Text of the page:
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- Eighty percent of metro markets – 148 of 185 – saw double-digit annual price appreciation in median single-family existing-home sales prices (70% in Q1).
- The national median single-family existing-home price rose 14.2% annually to $413,500, surpassing $400,000 for the first time.
- Housing affordability significantly declined as the monthly mortgage payment on a typical existing single-family home with a 20% down payment skyrocketed by nearly a third from the first quarter of this year and by half from one year ago.
Despite climbing mortgage rates and falling home sales in the second quarter of 2022, a greater number of metropolitan markets experienced double-digit annual home-price gains from the first quarter, the National Association of Realtors (NAR) said today.
Housing affordability, meanwhile, tumbled dramatically in the quarter, the NAR said.
According to the NAR report, 80%, or 148, of the 185 tracked metro areas posted double-digit price gains, up from 70% in the previous quarter.
Nationwide, the median single-family existing-home price topped $400,000 for the first time, rising 14.2% from a year ago to $413,500. Year-over-year price appreciation eased slightly compared to the previous quarter’s 15.4%, the NAR said.
“Home prices have increased at a pace that far exceeds wage gains, especially for low- and middle-income workers,” NAR Chief Economist Lawrence Yun said. “Overall, the national price deceleration inevitably followed the softening sales, providing well-positioned prospective buyers a small measure of welcomed relief.”
He added that “recent dips in mortgage rates will bring additional buyers to market, especially in those places where home prices are still relatively affordable and where jobs are being added.”
Regionally, the South accounted for 44% of single-family existing-home sales in the second quarter and posted the largest price appreciation at 18.2%. Prices increased 12.7% in the West, 10.1% in the Northeast, and 9.7% in the Midwest, the NAR said.
The top 10 metro areas with the largest year-over-year price gains all recorded increases greater than 25%, with seven of those markets located in Florida. They include:
- Fayetteville-Springdale-Rogers, Ark.-Mo. (31.9%);
- Lakeland-Winter Haven, Fla. (31.4%);
- Naples-Immokalee-Marco Island, Fla. (28.9%);
- North Port-Sarasota-Bradenton, Fla. (28.8%);
- Myrtle Beach-Conway-North Myrtle Beach, S.C.-N.C. (28.5%);
- Tampa-St. Petersburg-Clearwater, Fla. (28.0%);
- Cape Coral-Fort Myers, Fla. (27.8%);
- Punta Gorda, Fla. (27.4%);
- Ocala, Fla. (26.7%); and
- Ogden-Clearfield, Utah (25.5%).
The top 10 most expensive markets in the U.S., half of which were in California, included:
- San Jose-Sunnyvale-Santa Clara, Calif. ($1,900,000; 11.8%); \
- San Francisco-Oakland-Hayward, Calif. ($1,550,000; 11.9%);
- Anaheim-Santa Ana-Irvine, Calif. ($1,300,000; 17.2%);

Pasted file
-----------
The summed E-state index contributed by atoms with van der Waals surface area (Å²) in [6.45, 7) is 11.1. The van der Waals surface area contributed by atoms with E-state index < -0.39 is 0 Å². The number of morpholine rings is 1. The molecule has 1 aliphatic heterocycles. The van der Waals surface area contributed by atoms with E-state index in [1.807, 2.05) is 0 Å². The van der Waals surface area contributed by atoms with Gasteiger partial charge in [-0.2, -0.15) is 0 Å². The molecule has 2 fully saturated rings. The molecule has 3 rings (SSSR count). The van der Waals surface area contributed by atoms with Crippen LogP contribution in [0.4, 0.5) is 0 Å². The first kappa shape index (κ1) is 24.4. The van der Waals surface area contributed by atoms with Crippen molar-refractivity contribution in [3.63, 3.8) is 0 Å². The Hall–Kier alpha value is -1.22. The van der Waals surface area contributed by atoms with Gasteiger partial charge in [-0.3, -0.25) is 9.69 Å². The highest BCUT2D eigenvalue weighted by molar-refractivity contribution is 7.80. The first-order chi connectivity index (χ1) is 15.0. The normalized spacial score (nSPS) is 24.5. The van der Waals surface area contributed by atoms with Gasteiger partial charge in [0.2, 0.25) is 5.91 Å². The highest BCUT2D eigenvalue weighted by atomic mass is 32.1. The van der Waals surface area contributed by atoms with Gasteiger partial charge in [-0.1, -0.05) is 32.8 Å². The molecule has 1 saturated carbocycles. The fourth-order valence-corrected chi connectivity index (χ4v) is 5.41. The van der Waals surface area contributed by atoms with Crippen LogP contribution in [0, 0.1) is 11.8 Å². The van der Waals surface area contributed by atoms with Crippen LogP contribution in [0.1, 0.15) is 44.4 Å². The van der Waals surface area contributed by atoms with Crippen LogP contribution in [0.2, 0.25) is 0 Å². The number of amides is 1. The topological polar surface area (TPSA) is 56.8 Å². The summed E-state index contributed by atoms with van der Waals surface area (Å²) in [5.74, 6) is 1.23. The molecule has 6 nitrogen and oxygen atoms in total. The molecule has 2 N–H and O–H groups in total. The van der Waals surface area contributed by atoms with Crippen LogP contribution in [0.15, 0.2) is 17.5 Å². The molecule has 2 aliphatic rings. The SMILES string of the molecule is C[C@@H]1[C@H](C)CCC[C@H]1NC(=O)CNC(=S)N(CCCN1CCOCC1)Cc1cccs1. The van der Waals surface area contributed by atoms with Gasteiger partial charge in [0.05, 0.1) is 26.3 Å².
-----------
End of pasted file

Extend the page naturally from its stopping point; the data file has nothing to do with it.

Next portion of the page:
- Urban Honolulu, Hawaii ($1,145,000; 17.3%);
- San Diego-Carlsbad, Calif. ($965,900; 13.6%);
- Boulder, Colo. ($933,400; 11.8%);
- Naples-Immokalee-Marco Island, Fla. ($850,000; 28.9%);
- Los Angeles-Long Beach-Glendale, Calif. ($825,700; 9.2%);
- Seattle-Tacoma-Bellevue, Wash. ($818,900; 14.4%); and
- Boston-Cambridge-Newton, Mass.-N.H. ($722,200; 8.9%).
“The local job market performance and supply availability are the clear distinguishing factors driving local home price growth,” Yun said. “Job growth is positive and should be applauded, but supply restraints are creating unnecessary barriers to ownership opportunities.”
Housing affordability tumbled dramatically in the second quarter of 2022, driven by sharply rising mortgage rates and climbing home prices. The monthly mortgage payment on a typical existing single-family home with a 20% down payment jumped to $1,841. That’s an increase of $444, or 32%, from the first quarter of this year and $612, or 50%, from one year ago.
Families typically spent 24.3% of their income on mortgage payments, up from 18.7% the prior quarter and 16.9% one year ago.
Growing unaffordability affected first-time buyers looking to buy a typical home during the second quarter, NAR said. For a typical starter home valued at $351,500 with a 10% down-payment loan, the mortgage payment rose to $1,810, an increase of $433, or 31%, from the first quarter and $597, or 49%, from a year earlier.
First-time buyers typically spent 36.8% of their family income on mortgage payments, up from 28.7% in the previous quarter, NAR said. A mortgage is considered unaffordable if the monthly payment (principal and interest) amounts to over 25% of the family’s income.
A family needed at least $100,000 to afford a 10% down-payment mortgage in 53 markets, nearly double the 27 markets from the first quarter. Yet, a family needed less than $50,000 to afford a home in 23 markets, down significantly from 63 markets in the previous quarter, NAR said.
The National Association of Realtors is America’s largest trade association, representing more than 1.5 million members involved in all aspects of the residential and commercial real estate industries.